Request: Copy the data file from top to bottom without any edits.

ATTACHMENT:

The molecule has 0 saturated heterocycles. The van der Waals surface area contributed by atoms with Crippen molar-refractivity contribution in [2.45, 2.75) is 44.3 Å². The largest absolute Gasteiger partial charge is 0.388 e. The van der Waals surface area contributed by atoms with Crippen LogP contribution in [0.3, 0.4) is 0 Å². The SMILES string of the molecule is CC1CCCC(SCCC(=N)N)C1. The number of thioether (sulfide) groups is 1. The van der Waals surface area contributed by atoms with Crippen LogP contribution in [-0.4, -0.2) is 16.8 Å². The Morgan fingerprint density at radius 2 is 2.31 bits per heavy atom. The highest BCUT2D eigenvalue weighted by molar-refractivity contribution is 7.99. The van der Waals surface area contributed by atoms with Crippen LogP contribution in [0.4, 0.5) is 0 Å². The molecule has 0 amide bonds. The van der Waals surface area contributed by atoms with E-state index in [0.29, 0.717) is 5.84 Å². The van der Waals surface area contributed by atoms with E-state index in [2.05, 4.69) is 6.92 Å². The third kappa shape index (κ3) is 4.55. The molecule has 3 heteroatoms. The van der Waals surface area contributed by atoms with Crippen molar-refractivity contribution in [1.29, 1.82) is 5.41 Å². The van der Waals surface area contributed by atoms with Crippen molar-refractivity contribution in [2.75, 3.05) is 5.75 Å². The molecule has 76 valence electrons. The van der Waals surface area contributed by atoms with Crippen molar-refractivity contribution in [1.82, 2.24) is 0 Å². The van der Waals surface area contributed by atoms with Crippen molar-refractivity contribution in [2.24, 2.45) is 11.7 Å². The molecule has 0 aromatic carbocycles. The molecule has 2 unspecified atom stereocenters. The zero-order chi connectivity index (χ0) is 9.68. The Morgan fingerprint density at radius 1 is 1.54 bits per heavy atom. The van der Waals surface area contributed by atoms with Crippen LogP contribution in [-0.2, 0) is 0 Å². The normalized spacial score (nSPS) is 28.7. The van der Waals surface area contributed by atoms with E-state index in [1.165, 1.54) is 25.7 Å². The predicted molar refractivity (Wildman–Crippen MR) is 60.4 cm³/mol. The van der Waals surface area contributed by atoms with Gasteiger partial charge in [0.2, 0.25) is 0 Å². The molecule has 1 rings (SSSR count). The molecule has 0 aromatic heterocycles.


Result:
The molecule has 0 saturated heterocycles. The van der Waals surface area contributed by atoms with Crippen molar-refractivity contribution in [2.45, 2.75) is 44.3 Å². The largest absolute Gasteiger partial charge is 0.388 e. The van der Waals surface area contributed by atoms with Crippen LogP contribution in [0.3, 0.4) is 0 Å². The SMILES string of the molecule is CC1CCCC(SCCC(=N)N)C1. The number of thioether (sulfide) groups is 1. The van der Waals surface area contributed by atoms with Crippen LogP contribution in [-0.4, -0.2) is 16.8 Å². The Morgan fingerprint density at radius 2 is 2.31 bits per heavy atom. The highest BCUT2D eigenvalue weighted by molar-refractivity contribution is 7.99. The van der Waals surface area contributed by atoms with Crippen LogP contribution in [0.4, 0.5) is 0 Å². The molecule has 0 amide bonds. The van der Waals surface area contributed by atoms with E-state index in [0.29, 0.717) is 5.84 Å². The van der Waals surface area contributed by atoms with E-state index in [2.05, 4.69) is 6.92 Å². The third kappa shape index (κ3) is 4.55. The molecule has 3 heteroatoms. The van der Waals surface area contributed by atoms with Crippen molar-refractivity contribution in [1.29, 1.82) is 5.41 Å². The van der Waals surface area contributed by atoms with Crippen molar-refractivity contribution in [2.75, 3.05) is 5.75 Å². The molecule has 76 valence electrons. The van der Waals surface area contributed by atoms with Crippen molar-refractivity contribution in [1.82, 2.24) is 0 Å². The van der Waals surface area contributed by atoms with Crippen molar-refractivity contribution in [2.24, 2.45) is 11.7 Å². The molecule has 0 aromatic carbocycles. The molecule has 2 unspecified atom stereocenters. The zero-order chi connectivity index (χ0) is 9.68. The Morgan fingerprint density at radius 1 is 1.54 bits per heavy atom. The van der Waals surface area contributed by atoms with Crippen LogP contribution in [-0.2, 0) is 0 Å². The normalized spacial score (nSPS) is 28.7. The van der Waals surface area contributed by atoms with E-state index in [1.165, 1.54) is 25.7 Å². The predicted molar refractivity (Wildman–Crippen MR) is 60.4 cm³/mol. The van der Waals surface area contributed by atoms with Gasteiger partial charge in [0.2, 0.25) is 0 Å². The molecule has 1 rings (SSSR count). The molecule has 0 aromatic heterocycles.